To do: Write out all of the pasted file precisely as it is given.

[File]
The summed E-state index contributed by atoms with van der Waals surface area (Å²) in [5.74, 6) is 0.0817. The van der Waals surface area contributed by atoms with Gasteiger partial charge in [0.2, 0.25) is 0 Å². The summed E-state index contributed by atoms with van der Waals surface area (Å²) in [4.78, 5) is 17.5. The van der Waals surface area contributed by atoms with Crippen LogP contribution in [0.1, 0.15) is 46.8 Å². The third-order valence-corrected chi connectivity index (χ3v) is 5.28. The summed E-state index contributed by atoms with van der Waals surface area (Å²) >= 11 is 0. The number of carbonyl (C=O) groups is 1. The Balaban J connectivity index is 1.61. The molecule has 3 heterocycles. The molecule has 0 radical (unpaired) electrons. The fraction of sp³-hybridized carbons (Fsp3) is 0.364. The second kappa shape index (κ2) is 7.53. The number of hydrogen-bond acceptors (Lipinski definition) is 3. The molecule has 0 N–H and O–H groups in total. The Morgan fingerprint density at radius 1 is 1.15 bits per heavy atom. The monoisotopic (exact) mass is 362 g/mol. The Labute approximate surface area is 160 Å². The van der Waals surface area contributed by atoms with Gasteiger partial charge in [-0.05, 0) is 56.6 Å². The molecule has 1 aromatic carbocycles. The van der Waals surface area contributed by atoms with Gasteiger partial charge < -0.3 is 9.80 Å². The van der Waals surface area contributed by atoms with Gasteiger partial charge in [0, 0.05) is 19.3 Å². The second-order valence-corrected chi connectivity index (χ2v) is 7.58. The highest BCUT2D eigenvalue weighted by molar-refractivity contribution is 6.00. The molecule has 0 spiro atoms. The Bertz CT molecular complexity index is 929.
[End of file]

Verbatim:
The summed E-state index contributed by atoms with van der Waals surface area (Å²) in [5.74, 6) is 0.0817. The van der Waals surface area contributed by atoms with Gasteiger partial charge in [0.2, 0.25) is 0 Å². The summed E-state index contributed by atoms with van der Waals surface area (Å²) in [4.78, 5) is 17.5. The van der Waals surface area contributed by atoms with Crippen LogP contribution in [0.1, 0.15) is 46.8 Å². The third-order valence-corrected chi connectivity index (χ3v) is 5.28. The summed E-state index contributed by atoms with van der Waals surface area (Å²) >= 11 is 0. The number of carbonyl (C=O) groups is 1. The Balaban J connectivity index is 1.61. The molecule has 3 heterocycles. The molecule has 0 radical (unpaired) electrons. The fraction of sp³-hybridized carbons (Fsp3) is 0.364. The second kappa shape index (κ2) is 7.53. The number of hydrogen-bond acceptors (Lipinski definition) is 3. The molecule has 0 N–H and O–H groups in total. The Morgan fingerprint density at radius 1 is 1.15 bits per heavy atom. The monoisotopic (exact) mass is 362 g/mol. The Labute approximate surface area is 160 Å². The van der Waals surface area contributed by atoms with Gasteiger partial charge in [-0.05, 0) is 56.6 Å². The molecule has 1 aromatic carbocycles. The van der Waals surface area contributed by atoms with Gasteiger partial charge < -0.3 is 9.80 Å². The van der Waals surface area contributed by atoms with Gasteiger partial charge in [0, 0.05) is 19.3 Å². The second-order valence-corrected chi connectivity index (χ2v) is 7.58. The highest BCUT2D eigenvalue weighted by molar-refractivity contribution is 6.00. The molecule has 0 spiro atoms. The Bertz CT molecular complexity index is 929.